Can’t study abroad to learn a language? Read their comics instead

Indonesian studies prove comic books are a very powerful language-learning tool

Picking up a new language can be exhausting. It can be grueling to memorize conjugations and sound out tones in your dorm at 3am. Studying abroad would be great for immersion, cultural exposure, and Instagram, but it might be too daunting or expensive for your taste. Through songs, poems, novels, and films, I’ve tried French, Nepali, Thai, Hebrew, and Italian, and can still only speak one of them today. Recent Indonesian research, it seems, could’ve made my work much easier.

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This is because Indonesia, in a sense, is also struggling to learn a new language. English, unlike Bahasa Indonesia, is considered to be the universal language of business, science, and the internet. According to the EF English Proficiency Index, their average number of competent English speakers has ranged from “very low” to “moderate” in the past seven years, limiting their potential in the global economy. Indonesia has already made English a mandatory part of their primary schooling, but is still scrambling to raise proficiency rates.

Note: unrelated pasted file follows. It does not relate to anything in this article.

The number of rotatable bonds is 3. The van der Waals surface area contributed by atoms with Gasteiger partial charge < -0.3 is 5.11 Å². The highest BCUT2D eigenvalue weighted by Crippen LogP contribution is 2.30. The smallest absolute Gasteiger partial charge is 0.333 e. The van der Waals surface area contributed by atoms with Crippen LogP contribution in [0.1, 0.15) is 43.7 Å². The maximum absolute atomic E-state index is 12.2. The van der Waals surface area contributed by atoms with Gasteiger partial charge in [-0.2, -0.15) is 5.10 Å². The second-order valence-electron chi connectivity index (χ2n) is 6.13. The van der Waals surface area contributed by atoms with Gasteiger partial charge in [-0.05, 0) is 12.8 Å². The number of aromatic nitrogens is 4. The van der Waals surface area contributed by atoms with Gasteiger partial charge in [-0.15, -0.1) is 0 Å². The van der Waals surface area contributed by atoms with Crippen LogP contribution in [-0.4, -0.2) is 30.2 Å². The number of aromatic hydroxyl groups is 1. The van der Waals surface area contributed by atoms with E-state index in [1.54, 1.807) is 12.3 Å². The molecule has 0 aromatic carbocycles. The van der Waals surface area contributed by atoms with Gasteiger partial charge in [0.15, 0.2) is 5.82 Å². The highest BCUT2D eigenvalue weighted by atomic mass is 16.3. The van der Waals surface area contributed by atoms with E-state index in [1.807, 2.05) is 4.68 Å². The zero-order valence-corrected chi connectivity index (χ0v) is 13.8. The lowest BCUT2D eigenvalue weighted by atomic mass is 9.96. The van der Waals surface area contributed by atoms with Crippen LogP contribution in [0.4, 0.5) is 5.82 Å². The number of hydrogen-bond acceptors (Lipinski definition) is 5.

Some of their most inventive experiments have used comics to teach English in elementary, middle, and high schools – and they’ve been hugely successful. In each of these three demographics, studies showed “a significant mean difference” in reading comprehension scores between students taught with comics versus narrative texts. So what can Indonesian teenagers teach us about the value of comics in language learning?

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Tintin comic books have been translated extensively. See French, German, Italian, Spanish, Japanese, Russian, and Welsh versions here.

Graphics serve the most important role. Researchers at the University of Jember have concluded that “pictures in comics help students guess the meaning of unfamiliar words, sentences, [and] even idioms.” Learning new words through pictures might also make them easier to remember for visual learners.

Through dialogue, comics helped students pick up on grammar rules, including sentence structure and capitalization. Studying narratives exposes readers to tenses, “language chunks,” and “cultural wisdom.” It’s also critical that the words don’t disappear after they’re spoken, as with films and songs, giving people time to study at their own pace and look up definitions.

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Finally, on a more superficial level, comics are fun to read. This may have a greater impact as a “motivational and educational tool” for primary school students, but college students too would probably take them over flash cards.

Just because you paid $700 for textbooks this semester doesn’t mean you can’t look beyond them. In fact, a comic book or two may be even better.